Our look at happiness through philosophy has led us to spend a lot of time with the ancient Stoic philosophers and today will be no different.
However, today we’re visiting a topic that is widely covered in all sorts of philosophies and even (or especially) religions.
Today’s topic is the idea that we are all connected, so we must lead with love and be kind to others.
One of the main sources of Stoic philosophy that we have is a book called Meditations by Marcus Aurelius.
Aurelius had access to the best teachers in the world as he was the most powerful man in the world – the emperor of Rome. His book, Meditations, was never intended to be published as a book. Instead, it was simply a journal that Aurelius wrote for himself to keep his Stoic lessons in mind.
Because of this we have a really interesting look into what the Emperor wanted to remind himself and how his thought process worked. On the other hand, it was specifically written for an audience of one and some of the lessons are less straightforward than they could be.
On the topic of the interconnectedness of people, Aurelius had this to tell himself:
“Meditate often on the interconnectedness and mutual interdependence of all things in the universe. For in a sense, all things are mutually woven together and therefore have an affinity for each other – for one thing follows after another according to their tension of movement, their sympathetic stirrings, and the unity of all substance.”
An Inescapable Network of Mutuality
If Aurelius’s explanation is a bit abstract for you, there are plenty of others that espouse similar ideas that we can turn to.
One particularly well-said version of this idea can be found in Martin Luther King, Jr.’s The Man Who Was a Fool sermon:
“All men are caught in an inescapable network of mutuality, tied in a single garment of destiny. Whatever affects one directly affects all indirectly. I can never be what I ought to be until you are what you ought to be, and you can never be what you ought to be until I am what I ought to be.”
Lead With Love
So what does this mean?
The fact that we are all interconnected means that we need always to lead with love. If we want there to be more love and goodness in the world, then we need to supply it.
In Seneca’s Moral Letters he quotes an earlier Stoic philosopher saying “I can teach you a love potion made without any drugs, herbs, or special spell – if you would be loved, love.” The only way for there to be more love in the world is if we create it.
For a more modern take we can turn again to King:
“When I speak of love I am not speaking of some sentimental and weak response. I am speaking of that force which all of the great religions have seen as the supreme unifying principle of life. Love is somehow the key that unlocks the door which leads to ultimate reality. This Hindu-Moslem-Christian-Jewish-Buddhist belief about ultimate reality is beautifully summed up in the first epistle of Saint John: ‘Let us love one another; for love is God and everyone that loveth is born of God and knoweth God.”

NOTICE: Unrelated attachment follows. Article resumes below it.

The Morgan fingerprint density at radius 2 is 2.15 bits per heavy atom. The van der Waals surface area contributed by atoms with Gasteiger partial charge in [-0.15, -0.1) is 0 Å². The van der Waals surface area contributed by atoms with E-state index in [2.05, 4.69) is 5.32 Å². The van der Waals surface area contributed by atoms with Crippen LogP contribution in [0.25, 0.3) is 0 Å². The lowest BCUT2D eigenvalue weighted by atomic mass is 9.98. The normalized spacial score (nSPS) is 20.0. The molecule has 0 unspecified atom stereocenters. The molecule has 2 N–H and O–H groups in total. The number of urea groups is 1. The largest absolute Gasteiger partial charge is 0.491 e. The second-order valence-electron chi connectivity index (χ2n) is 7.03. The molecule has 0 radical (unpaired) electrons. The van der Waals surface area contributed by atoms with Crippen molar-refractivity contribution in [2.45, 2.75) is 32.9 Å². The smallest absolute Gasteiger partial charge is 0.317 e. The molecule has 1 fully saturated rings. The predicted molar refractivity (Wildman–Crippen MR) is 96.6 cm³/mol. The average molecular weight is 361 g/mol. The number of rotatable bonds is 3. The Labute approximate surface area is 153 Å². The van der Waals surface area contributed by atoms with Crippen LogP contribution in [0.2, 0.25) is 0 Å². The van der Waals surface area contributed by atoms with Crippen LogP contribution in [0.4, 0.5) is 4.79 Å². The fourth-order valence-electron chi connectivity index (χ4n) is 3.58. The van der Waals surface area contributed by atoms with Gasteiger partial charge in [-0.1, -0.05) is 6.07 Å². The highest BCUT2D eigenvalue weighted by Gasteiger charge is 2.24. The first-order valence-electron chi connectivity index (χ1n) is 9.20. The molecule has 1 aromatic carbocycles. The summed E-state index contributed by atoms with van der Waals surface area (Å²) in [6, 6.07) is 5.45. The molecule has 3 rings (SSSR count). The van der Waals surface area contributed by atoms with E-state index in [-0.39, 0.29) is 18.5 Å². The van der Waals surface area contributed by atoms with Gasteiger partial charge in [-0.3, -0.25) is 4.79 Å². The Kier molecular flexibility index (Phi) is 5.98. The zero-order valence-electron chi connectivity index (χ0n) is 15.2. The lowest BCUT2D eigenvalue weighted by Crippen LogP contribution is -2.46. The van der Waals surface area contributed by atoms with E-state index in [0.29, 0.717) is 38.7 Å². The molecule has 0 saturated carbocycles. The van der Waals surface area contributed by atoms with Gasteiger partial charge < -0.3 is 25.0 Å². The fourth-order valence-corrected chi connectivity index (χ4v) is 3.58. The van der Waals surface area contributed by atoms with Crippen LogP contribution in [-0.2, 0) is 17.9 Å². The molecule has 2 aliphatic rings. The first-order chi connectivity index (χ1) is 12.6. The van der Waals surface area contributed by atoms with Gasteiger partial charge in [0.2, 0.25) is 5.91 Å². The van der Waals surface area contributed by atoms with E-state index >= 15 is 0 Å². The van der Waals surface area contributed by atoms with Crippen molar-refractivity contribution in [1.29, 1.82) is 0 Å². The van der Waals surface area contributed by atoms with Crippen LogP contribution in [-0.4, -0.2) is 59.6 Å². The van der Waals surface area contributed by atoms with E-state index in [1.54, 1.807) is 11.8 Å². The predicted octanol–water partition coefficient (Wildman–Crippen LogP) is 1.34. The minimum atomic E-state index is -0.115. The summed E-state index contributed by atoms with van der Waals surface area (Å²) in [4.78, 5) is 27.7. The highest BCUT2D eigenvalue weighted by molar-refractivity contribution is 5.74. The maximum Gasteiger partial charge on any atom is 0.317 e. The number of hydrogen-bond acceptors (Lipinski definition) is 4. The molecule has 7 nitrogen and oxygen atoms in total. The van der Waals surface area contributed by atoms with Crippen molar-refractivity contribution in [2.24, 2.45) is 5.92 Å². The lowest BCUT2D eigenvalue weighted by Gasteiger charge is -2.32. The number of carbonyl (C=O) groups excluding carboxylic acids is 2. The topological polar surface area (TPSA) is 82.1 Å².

Turning Away from Revenge
Even when others act in hatred or anger, we cannot respond in kind. Our interconnectedness means that in the same way that more love helps us all, more hate hurts us all. Even if it is only our own anger directed outward, it still hurts ourselves.
“The person who does wrong, does wrong to themselves. The unjust person is unjust to themselves – making themselves evil,” according to Aurelius
When we are wronged, our instinct is to respond in kind. We want revenge. But in an interconnected world, revenge doesn’t help. In fact, Seneca tells us that the anger fueling our revenge will last longer than the hurt that we are avenging.
“How much better to heal than seek revenge from injury. Vengeance wastes a lot of time and exposes you to many more injuries than the first that sparked it. Anger always outlasts hurt. Best to take the opposite course.”
Marcus Aurelius is more succinct in his version of this sentiment:
“The best way to avenge yourself is to not be like that.”
Cut Off the Chain of Hate
Instead of looking at the pain that we directly cause ourselves by enacting our revenge, King looks more to the interconnectedness of people. His essential message is that somebody needs to break the chain of anger and hatred, so we should each make our own stand.
“The nonviolent resister would contend that in the struggle for human dignity, the oppressed people of the world must not succumb to the temptation of becoming bitter or indulging in hate campaigns. To retaliate in kind would do nothing but intensify the existence of hate in the universe. Along the way of life, someone must have sense enough and morality enough to cut off the chain of hate. This can only be done by projecting the ethic of love to the center of our lives.”
Responding to hate with hate only leads to more hate in the world. If we want to see more love in the world we need to start a new chain and project love outwards.
A Fountain of Goodness Ever Ready
None of this is easy, of course.
The idea of responding to hate with love is a great sentiment, but is really hard in practice.
That said, practice makes perfect, and we can build this habit over time just like every other habit. Seneca tells us that “Wherever there is a human being, we have an opportunity for kindness.” Every interaction with another person is a chance to become a better person, to increase love in the world, and to fight our harmful instincts.
And when you feel like you can’t do anymore? The Stoics have advice for that, too.
“Dig deep within yourself, for there is a fountain of goodness ever ready to flow if you will keep digging.”
Join the Conversation!
Do you have any tips for leading with love? Avoiding the temptation to seek revenge? Responding to hate with love? Let us know in the comments!